One task I had as a night watchman was to  spend four of the eight hours of my shift assigned to a little guard house in a field next to a place where trains enter the property through a gate in the cyclone fence.  My only job was to remain alert and, if, as occasionally occurred, a train came through the gate, I would write down the number of the train and the time it arrived.  Remaining alert was the challenge, I was not allowed to read,  listen to a radio, talk on the telephone or do anything that might distract me from my primary duty which was to wait for that next train to come down the tracks.  No one had said anything about writing, so I did a lot of that when I pulled duty guarding the railroad tracks.  Looking back now, I can see that it was a blessing in disguise because it forced me to slow down the crazy pace of life I had been pursuing and reflect on the important things in my life, and my beautiful wife Gwen was number one on that list.  It was then that I wrote this lengthy reflection on the love of my life.  I found it in its original, written in pencil on a yellowed sheet of paper from that guardhouse by the railroad tracks:


How strange it seems, but it’s true
to be married five years and awake one
day to discover
that your love for your wife is real,
and to feel in your heart what it means
when you say you love her,
to know and to feel that this woman
is your commitment, not just for now,
but for always,
and to know that this love that you feel
will grown stronger and more beautiful through
all of your days.

Does this mean that you did not love her before?
That for five years and more you’ve been
living a lie?
I think not, for it seems only right
that, if love is to grow, its earlier
imperfections must die,
and be recognized as such and nothing more,
lest they smother the tender new love and
prevent it from bearing new fruit,
which too must be harvested and planted anew,
so that new love may again appear while the
love that bore it remains mute.

So you ask her (your wife) to understand
that this new you who’s come into
her dull routine life,
seeks only to say words to her
that you’ve said before and will say again
to her, your wife,
that with each time she hears them again,
the man who speaks them is a little more
devoted and true,
and he’s learned a little bit more
about what it means when a husband
tells his wife “I love you.”

John A. Bayerl,  circa 1968

After I shared this with Gwen, I put it away to be typed later.  Now, almost 50 years later, I finally got around to typing it.  It means as much today as it did then, the evolving and growing love that I shared in the poem didn't die with her.  She's reading and loving those word again, just as I am.

Monday, February 21, 2011


I keep finding these things.  One day last week it was a note that Gwen had written to me, entirely in shorthand.  She had written the note while we were studying together in the library at what was then Northern Michigan College, it is now a university.  She was in her second year as a business major and I was in my last semester before beginning student-teaching as a business teacher.  We both knew shorthand, she was way better at it than I.  Although I taught shorthand to farm kids in the U. P. 48 years ago, I don't remember a word of it now.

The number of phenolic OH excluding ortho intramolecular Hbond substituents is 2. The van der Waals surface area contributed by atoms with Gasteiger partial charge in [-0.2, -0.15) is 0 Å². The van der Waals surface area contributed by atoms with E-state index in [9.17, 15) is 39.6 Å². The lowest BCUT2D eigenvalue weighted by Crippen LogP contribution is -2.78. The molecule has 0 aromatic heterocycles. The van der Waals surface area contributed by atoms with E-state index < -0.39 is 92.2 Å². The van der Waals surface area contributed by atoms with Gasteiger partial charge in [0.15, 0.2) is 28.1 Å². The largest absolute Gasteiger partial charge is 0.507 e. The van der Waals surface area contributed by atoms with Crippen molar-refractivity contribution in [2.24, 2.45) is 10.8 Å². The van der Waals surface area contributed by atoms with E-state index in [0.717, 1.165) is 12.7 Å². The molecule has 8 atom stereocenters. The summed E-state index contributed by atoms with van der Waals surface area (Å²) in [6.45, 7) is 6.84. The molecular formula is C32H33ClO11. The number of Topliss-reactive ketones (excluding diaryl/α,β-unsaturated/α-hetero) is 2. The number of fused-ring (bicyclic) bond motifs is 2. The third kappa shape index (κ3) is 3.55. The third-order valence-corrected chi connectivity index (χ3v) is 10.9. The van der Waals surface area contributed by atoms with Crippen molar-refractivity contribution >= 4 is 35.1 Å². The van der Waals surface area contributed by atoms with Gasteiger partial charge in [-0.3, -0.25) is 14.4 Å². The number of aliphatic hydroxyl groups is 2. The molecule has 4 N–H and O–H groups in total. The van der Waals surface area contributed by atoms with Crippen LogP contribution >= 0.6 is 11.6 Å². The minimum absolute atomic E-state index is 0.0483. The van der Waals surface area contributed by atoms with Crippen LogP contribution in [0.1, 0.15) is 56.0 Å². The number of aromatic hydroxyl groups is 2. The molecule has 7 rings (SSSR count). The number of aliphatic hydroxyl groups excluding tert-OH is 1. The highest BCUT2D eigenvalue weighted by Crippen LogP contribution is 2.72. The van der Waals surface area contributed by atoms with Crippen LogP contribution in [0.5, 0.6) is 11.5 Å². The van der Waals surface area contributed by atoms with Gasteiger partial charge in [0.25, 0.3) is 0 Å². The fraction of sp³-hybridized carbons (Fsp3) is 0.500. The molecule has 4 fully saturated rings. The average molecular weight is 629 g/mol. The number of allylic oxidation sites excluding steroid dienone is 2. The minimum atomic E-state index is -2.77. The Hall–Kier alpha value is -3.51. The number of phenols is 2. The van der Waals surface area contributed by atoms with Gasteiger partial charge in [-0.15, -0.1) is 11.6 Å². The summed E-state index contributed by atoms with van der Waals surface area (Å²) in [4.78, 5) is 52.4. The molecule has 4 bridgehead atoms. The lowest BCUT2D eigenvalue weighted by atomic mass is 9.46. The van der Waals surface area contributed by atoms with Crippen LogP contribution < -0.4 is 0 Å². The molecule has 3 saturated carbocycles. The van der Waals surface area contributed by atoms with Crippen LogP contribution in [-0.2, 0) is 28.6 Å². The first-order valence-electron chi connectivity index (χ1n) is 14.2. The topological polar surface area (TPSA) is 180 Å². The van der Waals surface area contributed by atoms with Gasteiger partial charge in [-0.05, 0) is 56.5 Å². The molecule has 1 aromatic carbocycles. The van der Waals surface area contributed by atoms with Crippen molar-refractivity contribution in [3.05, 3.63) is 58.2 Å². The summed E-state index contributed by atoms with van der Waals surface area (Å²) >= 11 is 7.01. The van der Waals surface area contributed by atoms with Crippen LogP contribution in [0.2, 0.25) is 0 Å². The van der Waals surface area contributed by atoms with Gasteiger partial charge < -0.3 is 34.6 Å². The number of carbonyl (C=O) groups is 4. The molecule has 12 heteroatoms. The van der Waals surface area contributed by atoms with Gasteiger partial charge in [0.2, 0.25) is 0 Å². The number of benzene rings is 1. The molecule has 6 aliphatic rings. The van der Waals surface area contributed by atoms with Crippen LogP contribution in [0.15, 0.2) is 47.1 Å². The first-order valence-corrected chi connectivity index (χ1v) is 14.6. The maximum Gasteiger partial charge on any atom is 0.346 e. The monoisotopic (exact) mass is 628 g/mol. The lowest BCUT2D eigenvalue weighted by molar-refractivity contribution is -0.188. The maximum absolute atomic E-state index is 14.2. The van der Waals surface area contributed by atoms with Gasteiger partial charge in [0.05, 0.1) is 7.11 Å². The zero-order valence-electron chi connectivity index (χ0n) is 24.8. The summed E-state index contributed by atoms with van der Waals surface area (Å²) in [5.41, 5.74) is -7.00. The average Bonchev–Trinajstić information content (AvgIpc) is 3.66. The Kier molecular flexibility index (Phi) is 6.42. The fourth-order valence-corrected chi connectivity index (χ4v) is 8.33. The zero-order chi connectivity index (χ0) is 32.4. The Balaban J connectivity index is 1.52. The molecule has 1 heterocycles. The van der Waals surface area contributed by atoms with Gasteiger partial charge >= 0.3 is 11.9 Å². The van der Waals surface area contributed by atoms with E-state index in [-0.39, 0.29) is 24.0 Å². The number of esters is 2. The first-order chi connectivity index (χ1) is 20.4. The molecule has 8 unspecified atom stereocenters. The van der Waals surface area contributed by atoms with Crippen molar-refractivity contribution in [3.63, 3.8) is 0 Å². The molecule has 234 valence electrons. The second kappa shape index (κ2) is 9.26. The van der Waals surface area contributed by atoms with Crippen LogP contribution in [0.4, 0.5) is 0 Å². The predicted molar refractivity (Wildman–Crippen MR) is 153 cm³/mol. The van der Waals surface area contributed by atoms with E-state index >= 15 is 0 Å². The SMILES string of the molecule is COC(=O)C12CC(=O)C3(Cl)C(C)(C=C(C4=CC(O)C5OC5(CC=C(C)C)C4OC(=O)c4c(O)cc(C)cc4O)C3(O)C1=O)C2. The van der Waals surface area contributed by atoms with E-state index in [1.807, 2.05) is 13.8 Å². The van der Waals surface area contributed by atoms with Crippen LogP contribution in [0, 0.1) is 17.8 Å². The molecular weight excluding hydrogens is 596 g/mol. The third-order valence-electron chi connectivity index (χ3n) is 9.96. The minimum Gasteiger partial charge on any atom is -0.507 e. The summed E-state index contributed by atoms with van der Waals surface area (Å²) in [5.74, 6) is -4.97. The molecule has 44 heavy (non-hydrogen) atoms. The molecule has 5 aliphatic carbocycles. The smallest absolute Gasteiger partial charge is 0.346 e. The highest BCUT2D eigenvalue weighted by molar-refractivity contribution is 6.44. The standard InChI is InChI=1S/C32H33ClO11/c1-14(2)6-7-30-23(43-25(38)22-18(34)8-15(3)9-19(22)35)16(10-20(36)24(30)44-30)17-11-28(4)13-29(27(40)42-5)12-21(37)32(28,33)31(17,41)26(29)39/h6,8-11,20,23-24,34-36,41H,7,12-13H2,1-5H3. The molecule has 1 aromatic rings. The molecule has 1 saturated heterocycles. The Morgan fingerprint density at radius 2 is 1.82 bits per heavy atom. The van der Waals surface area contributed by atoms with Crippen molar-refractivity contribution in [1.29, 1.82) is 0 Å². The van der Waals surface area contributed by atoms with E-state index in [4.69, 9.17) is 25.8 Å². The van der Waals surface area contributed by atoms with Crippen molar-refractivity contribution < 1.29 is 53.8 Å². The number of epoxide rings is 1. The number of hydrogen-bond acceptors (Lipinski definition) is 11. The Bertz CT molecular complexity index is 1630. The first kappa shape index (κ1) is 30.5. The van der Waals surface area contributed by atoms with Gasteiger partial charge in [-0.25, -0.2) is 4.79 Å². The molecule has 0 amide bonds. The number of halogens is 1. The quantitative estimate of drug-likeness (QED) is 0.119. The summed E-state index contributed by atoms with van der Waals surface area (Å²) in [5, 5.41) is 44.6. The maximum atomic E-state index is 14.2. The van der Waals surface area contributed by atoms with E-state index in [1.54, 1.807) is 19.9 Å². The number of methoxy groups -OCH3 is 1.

The longer I live, the more convinced I become that there are no coincidences.  I have been attending a bereavement group sponsored by the hospice that served Gwen and me.  A member of that group is someone I know through church who recently lost her husband.  In our conversations I had learned that she teaches shorthand at a local community college.  Lo and behold, I find this note, in shorthand, from Gwen, and my friend Marie volunteers to transcribe it for me.  It was close to 50 years ago, but as I read Marie's transcription of Gwen's note, I remembered with total clarity that night with Gwen in the library.  I'm listening to some "Oldies" music as I type this, the song being played right now is the old Jimmy Dean song, Big Bad John.  Gwen's note is addressed to me as Big Bad John.  True, it just happened.  Sure makes it easier to believe in miracles.

When I read the note she wrote that night so long ago I get a mixture of feelings that is part complete emptiness and sadness and part profound joy at  remembrances of our young love.  And it was very, very young, it could not have been more than three months since we had first met.  The weekend before we had attended a party, and, without going into too much detail, afterward we had connected at a physical level that left no doubt that there was something special, almost electric between us.  This is what she talks about in her note.  Powerful stuff indeed.  What a gift to have this tangible reminder (It's in her own handwriting, more correctly, shorhandwriting.) of such a tender period in our love.

I suppose it could be argued that  it's unhealthy to come upon these reminders of something that was so long ago and fixate on them.  I don't think so.  Just today I came across some Jello cups in the pantry, lime Jello with pineapple in it. Gwen loved it, and I had stocked up on it just before she died.  My remembrances of how much she enjoyed it as I fed her that Jello are no less tender and visceral than are the ones of that night in the library at Northern almost 50 years ago.  Today, in the New York Times BOOK REVIEW,  two books authored by grieving widows were reviewed.  One by Joyce Carol Oates and the other by Michelle Latiolais.  I can't bring myself to read those kinds of books yet.  My own grief is still so beyond my grasp and understanding that I can't find the energy or time or, indeed, the desire to want to read about the grief of another. I can listen to others tell me about their grief, I just can't read about it.  It's their grief, not mine.  If I've learned anything since Gwen's death it's that grief is totally personal.